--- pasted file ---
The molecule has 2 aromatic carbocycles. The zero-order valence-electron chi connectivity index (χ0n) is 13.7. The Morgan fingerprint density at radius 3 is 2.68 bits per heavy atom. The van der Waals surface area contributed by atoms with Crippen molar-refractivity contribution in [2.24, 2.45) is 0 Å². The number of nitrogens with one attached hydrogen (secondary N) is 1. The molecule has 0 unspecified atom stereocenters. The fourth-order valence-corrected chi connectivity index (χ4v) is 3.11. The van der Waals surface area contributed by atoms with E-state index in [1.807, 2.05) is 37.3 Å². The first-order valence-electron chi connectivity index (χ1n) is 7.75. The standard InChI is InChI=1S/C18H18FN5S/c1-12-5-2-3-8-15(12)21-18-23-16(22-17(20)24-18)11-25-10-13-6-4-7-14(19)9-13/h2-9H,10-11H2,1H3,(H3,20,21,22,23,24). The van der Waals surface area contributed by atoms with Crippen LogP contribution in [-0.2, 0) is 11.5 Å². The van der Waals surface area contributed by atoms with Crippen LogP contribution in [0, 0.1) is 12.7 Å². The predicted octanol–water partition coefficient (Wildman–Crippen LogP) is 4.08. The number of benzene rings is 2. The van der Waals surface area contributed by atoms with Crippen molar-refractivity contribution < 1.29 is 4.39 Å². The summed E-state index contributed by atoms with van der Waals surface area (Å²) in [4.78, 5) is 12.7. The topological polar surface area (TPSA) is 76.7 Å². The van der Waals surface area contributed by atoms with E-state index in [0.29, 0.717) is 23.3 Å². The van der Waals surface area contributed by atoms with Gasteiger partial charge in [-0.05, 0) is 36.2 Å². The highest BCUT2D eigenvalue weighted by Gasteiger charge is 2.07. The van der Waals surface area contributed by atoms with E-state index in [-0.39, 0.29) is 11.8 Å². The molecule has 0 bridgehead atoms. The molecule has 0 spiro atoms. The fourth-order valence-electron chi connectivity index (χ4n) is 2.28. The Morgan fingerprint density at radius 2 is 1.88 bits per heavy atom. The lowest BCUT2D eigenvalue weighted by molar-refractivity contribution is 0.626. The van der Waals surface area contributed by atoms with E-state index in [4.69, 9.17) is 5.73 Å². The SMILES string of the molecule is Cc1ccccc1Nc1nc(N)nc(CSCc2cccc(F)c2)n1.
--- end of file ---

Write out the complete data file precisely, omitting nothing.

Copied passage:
The molecule has 2 aromatic carbocycles. The zero-order valence-electron chi connectivity index (χ0n) is 13.7. The Morgan fingerprint density at radius 3 is 2.68 bits per heavy atom. The van der Waals surface area contributed by atoms with Crippen molar-refractivity contribution in [2.24, 2.45) is 0 Å². The number of nitrogens with one attached hydrogen (secondary N) is 1. The molecule has 0 unspecified atom stereocenters. The fourth-order valence-corrected chi connectivity index (χ4v) is 3.11. The van der Waals surface area contributed by atoms with E-state index in [1.807, 2.05) is 37.3 Å². The first-order valence-electron chi connectivity index (χ1n) is 7.75. The standard InChI is InChI=1S/C18H18FN5S/c1-12-5-2-3-8-15(12)21-18-23-16(22-17(20)24-18)11-25-10-13-6-4-7-14(19)9-13/h2-9H,10-11H2,1H3,(H3,20,21,22,23,24). The van der Waals surface area contributed by atoms with Crippen LogP contribution in [-0.2, 0) is 11.5 Å². The van der Waals surface area contributed by atoms with Crippen LogP contribution in [0, 0.1) is 12.7 Å². The predicted octanol–water partition coefficient (Wildman–Crippen LogP) is 4.08. The number of benzene rings is 2. The van der Waals surface area contributed by atoms with Crippen molar-refractivity contribution < 1.29 is 4.39 Å². The summed E-state index contributed by atoms with van der Waals surface area (Å²) in [4.78, 5) is 12.7. The topological polar surface area (TPSA) is 76.7 Å². The van der Waals surface area contributed by atoms with E-state index in [0.29, 0.717) is 23.3 Å². The van der Waals surface area contributed by atoms with Gasteiger partial charge in [-0.05, 0) is 36.2 Å². The highest BCUT2D eigenvalue weighted by Gasteiger charge is 2.07. The van der Waals surface area contributed by atoms with E-state index in [-0.39, 0.29) is 11.8 Å². The molecule has 0 bridgehead atoms. The molecule has 0 spiro atoms. The fourth-order valence-electron chi connectivity index (χ4n) is 2.28. The Morgan fingerprint density at radius 2 is 1.88 bits per heavy atom. The lowest BCUT2D eigenvalue weighted by molar-refractivity contribution is 0.626. The van der Waals surface area contributed by atoms with E-state index in [4.69, 9.17) is 5.73 Å². The SMILES string of the molecule is Cc1ccccc1Nc1nc(N)nc(CSCc2cccc(F)c2)n1.